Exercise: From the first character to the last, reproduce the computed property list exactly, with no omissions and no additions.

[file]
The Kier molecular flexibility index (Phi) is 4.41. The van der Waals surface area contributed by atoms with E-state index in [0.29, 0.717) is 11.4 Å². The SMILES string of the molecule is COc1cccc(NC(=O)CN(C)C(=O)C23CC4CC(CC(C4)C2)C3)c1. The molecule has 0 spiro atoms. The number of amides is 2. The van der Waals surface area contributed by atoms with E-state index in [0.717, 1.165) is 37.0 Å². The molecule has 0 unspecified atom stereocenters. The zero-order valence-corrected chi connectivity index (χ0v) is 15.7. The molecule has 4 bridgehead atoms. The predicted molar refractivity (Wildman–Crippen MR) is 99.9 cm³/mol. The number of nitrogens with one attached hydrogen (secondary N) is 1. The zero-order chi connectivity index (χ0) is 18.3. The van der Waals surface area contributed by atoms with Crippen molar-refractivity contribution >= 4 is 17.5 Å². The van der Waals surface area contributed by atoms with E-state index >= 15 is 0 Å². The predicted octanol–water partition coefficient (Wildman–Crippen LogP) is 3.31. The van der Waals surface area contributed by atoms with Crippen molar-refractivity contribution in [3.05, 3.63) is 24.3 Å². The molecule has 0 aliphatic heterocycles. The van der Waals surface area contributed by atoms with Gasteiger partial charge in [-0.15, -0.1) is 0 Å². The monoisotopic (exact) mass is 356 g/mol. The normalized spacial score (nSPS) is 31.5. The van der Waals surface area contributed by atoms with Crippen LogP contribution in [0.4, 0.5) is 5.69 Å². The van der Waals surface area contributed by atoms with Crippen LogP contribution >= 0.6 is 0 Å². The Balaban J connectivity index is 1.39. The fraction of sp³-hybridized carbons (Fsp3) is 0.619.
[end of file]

The Kier molecular flexibility index (Phi) is 4.41. The van der Waals surface area contributed by atoms with E-state index in [0.29, 0.717) is 11.4 Å². The SMILES string of the molecule is COc1cccc(NC(=O)CN(C)C(=O)C23CC4CC(CC(C4)C2)C3)c1. The molecule has 0 spiro atoms. The number of amides is 2. The van der Waals surface area contributed by atoms with E-state index in [0.717, 1.165) is 37.0 Å². The molecule has 0 unspecified atom stereocenters. The zero-order valence-corrected chi connectivity index (χ0v) is 15.7. The molecule has 4 bridgehead atoms. The predicted molar refractivity (Wildman–Crippen MR) is 99.9 cm³/mol. The number of nitrogens with one attached hydrogen (secondary N) is 1. The zero-order chi connectivity index (χ0) is 18.3. The van der Waals surface area contributed by atoms with Crippen molar-refractivity contribution >= 4 is 17.5 Å². The van der Waals surface area contributed by atoms with E-state index >= 15 is 0 Å². The predicted octanol–water partition coefficient (Wildman–Crippen LogP) is 3.31. The van der Waals surface area contributed by atoms with Crippen molar-refractivity contribution in [3.05, 3.63) is 24.3 Å². The molecule has 0 aliphatic heterocycles. The van der Waals surface area contributed by atoms with Gasteiger partial charge in [-0.15, -0.1) is 0 Å². The monoisotopic (exact) mass is 356 g/mol. The normalized spacial score (nSPS) is 31.5. The van der Waals surface area contributed by atoms with Crippen LogP contribution in [0.4, 0.5) is 5.69 Å². The van der Waals surface area contributed by atoms with Crippen LogP contribution >= 0.6 is 0 Å². The Balaban J connectivity index is 1.39. The fraction of sp³-hybridized carbons (Fsp3) is 0.619.